I solved the first problem by going to the sea in the late evening, and practicing talking to the sea - luckily, I live right near the beach and I have a luxury opportunity of having sunbath and swimming in the sea before going to work every day. Here is the view from my balcony: And yeah, commute time to our awesome office is 12 minutes. And we are hiring :)
Regarding the Leap Motion issue, I decided to drop this idea and use fallback plan - usual trackpad, which is also fine. Time to pack bags.
At this point, I want to make a pause and express my gratitude to the GopherCon org team. They did an awesome job to organize and plan my trip to Denver at the highest level. I was also proposed to have a mentor for my talk, and I happily agreed to have one, but in the end, I decided to go through by myself. The flight itself and accomodation were simply amazing - long transatlantic flight went like a breeze (I watched UEFA Euro Final live on the plane!), and the hotel, which was just in front of Colorado Convention Center, was excellent. Special kudos for the room key design. Still lives in my wallet.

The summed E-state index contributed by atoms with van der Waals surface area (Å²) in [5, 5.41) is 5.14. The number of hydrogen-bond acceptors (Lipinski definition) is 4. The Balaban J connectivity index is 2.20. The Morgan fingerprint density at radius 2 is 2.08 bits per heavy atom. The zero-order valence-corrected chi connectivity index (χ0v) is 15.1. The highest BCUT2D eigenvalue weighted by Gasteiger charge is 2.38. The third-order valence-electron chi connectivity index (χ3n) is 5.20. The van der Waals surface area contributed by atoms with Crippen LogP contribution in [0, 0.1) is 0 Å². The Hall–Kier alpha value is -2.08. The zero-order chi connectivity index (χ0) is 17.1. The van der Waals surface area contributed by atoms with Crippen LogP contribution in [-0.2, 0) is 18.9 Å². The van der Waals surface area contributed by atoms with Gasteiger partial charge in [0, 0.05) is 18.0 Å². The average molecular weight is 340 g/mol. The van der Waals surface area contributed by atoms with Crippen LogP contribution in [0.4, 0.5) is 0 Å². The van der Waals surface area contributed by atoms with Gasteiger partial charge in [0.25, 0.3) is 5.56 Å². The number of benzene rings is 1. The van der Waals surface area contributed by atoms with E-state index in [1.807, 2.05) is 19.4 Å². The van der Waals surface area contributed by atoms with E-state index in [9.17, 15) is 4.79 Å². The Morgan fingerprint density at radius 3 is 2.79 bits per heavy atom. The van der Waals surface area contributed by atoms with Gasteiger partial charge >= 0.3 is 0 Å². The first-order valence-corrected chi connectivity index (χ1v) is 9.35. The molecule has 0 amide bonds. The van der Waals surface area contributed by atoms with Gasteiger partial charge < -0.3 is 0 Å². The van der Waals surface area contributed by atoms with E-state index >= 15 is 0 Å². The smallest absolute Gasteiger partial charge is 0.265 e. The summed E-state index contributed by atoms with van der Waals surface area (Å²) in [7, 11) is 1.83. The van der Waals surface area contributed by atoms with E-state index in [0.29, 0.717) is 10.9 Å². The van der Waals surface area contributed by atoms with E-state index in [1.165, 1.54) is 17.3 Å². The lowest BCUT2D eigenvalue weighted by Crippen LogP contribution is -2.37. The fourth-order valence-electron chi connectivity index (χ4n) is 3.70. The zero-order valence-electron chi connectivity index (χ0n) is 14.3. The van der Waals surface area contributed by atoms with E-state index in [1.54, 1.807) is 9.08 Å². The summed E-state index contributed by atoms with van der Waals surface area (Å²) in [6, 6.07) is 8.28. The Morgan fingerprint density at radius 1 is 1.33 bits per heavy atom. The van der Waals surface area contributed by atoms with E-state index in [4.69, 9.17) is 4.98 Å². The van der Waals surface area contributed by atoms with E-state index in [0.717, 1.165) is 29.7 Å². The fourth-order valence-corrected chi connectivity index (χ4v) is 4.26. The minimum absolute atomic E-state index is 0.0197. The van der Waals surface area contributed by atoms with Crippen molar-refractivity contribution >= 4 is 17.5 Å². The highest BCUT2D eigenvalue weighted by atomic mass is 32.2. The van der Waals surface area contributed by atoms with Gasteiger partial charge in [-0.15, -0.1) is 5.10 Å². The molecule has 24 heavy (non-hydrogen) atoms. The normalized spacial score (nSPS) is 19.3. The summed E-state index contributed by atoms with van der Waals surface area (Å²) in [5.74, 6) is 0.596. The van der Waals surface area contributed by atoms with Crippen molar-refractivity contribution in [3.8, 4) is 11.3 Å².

Finally, I’m in Denver. My flight arrived in the afternoon and it was a day of official rehearsal, so I rushed directly to the Convention Center, found a right hall, met Dave, Brian, Eric and others. Rehearsal went not that good as I expected - I forgot some words, Leap Motion controller messed up the scene, but I got the idea of how the room and the stage look like, so it was worth it anyway. Now time to go to the hotel, practice talk a few more times in a hotel room and sleep well after the long flight and make sure that jet lag won’t be a problem tomorrow - I have a talk on the morning session of the first day!